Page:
The coronavirus Delta variant continues to be diagnosed in Brant, with 77 per cent of the confirmed cases last week in those under the age of 30, said Brant’s acting medical officer of health
“The data we continue to receive tells us this variant is more easily transmitted and causes more severe health outcomes than previous dominant variants,” said Dr. Malcolm Lock during his weekly media briefing on Tuesday. “This is why it’s so important for those who are eligible to receive a COVID-19 vaccination.
“We know that our current vaccines are incredibly effective at preventing severe health outcomes and hospitalizations and do offer protection from acquiring the illness.”
Last week there were 69 new confirmed cases of COVID-19 in Brantford-Brant. Fourteen new cases were being reported by the Brant County Health Unit on Tuesday.
The health unit reported 69 active local cases on Tuesday. The Brant Community Health System said it had six people testing positive for COVID who are hospitalized, one of them in the critical care unit.
To date, 25 Brant residents have died of the virus.
The number of cases by vaccination status – monitored since mid-June by the health unit – now shows 70.3 percent of the cases have been in unvaccinated people. Another 15.5 percent of cases are in those with first doses and 14 percent in those fully vaccinated. The health unit said those figures may not represent all cases since the data entry is ongoing but it updates the numbers each Tuesday.
Lock said it’s imperative for residents who haven’t been vaccinated to get their first dose as soon as possible.
“This is especially timely as the province prepares to begin restricting certain settings for unvaccinated individuals beginning Sept. 22,” he said.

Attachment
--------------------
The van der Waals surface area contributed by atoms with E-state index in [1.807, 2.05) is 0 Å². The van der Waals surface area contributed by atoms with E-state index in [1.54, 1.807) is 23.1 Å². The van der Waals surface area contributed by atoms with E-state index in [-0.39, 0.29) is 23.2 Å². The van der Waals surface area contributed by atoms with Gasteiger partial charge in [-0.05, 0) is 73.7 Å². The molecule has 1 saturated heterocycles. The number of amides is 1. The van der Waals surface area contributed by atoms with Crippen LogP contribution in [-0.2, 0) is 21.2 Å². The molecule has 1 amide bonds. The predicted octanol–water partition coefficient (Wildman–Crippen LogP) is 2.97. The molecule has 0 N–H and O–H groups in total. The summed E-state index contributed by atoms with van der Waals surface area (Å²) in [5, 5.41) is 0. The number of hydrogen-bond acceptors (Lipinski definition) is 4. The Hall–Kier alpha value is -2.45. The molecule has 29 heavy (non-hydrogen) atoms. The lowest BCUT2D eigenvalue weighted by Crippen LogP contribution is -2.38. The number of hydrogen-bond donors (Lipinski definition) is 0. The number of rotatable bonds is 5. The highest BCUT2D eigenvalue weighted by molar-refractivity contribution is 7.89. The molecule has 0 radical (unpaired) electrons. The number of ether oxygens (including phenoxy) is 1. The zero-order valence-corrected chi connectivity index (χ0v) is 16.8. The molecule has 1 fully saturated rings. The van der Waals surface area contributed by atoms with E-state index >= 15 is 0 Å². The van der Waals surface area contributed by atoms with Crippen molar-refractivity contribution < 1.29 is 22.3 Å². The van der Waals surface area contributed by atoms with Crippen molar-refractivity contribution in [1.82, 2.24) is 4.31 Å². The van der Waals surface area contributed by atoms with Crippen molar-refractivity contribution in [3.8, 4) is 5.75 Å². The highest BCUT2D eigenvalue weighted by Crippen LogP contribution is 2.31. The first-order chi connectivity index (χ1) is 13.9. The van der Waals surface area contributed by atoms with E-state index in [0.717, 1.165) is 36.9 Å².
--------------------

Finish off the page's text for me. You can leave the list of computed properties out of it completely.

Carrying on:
The proof-of-vaccination system will cover “higher-risk” indoor spaces where masks can’t be worn at all times, including restaurants, bars, nightclubs, banquet halls, convention centres, sports facilities and events, gyms, casinos, bingo halls, concerts, music festivals, theatres and cinemas.
Joanne Tober, CEO of the Brant County Health Unit, said the soon to be implemented “vaccine passports” are boosting the number of local residents getting their first COVID-19 shot. About 700 people were vaccinated last week, about half of them were first doses.
As of Sunday, 78 per cent of Brant residents 12 years of age and older had received at least one dose of vaccine, and 72 per cent had completed the two-dose series.
“We continue to operate walk-in clinics at a variety of different locations across Brant,” said Lock. “It has truly never been easier to receive a COVID-19 vaccine.”
A schedule for walk-in and pop-up vaccine clinics can be found on the health unit website.
Tober said the health unit is continuing to work with local school boards to set up vaccination clinics at schools.
After one week of in-person classes, five schools were reporting single cases of COVID-19: St. John’s College, Bellview School, James Hillier School, Mt. Pleasant School and Madonna Della Libera.
“It doesn’t surprise me,” said Lock. “We expected to see an uptick in cases coming from schools. It takes a couple of weeks before we see activity after exposure. We haven’t reached that point yet.”
Tuesday was Lock’s last official public statement. Dr. Rebecca Comley has taken over as Brant’s acting medical officer of health.
An emergency room physician at Brantford General Hospital for the past 10 years, Comley has acted as a consultant for the Public Health Agency of Canada and has completed a master of public health degree.
The Brant County board of health began searching for a permanent acting medical officer of health to replace Dr. Elizabeth Urbantke, who left the position in the spring. Urbantke joined the health unit in 2019.
The health board hired Lock, who had been Brant’s medical officer of health for 16 years before retiring in 2019, to fill the position on a temporary basis during the search for a permanent replacement.
Lock said he enjoyed being part of the health unit’s COVID-19 response team, saying their efforts have been “extremely successful.” He also commended the media for conveying public health messaging to the community.
“Without your assistance, our safety recommendations, particularly concerning COVID-19, would not be possible.”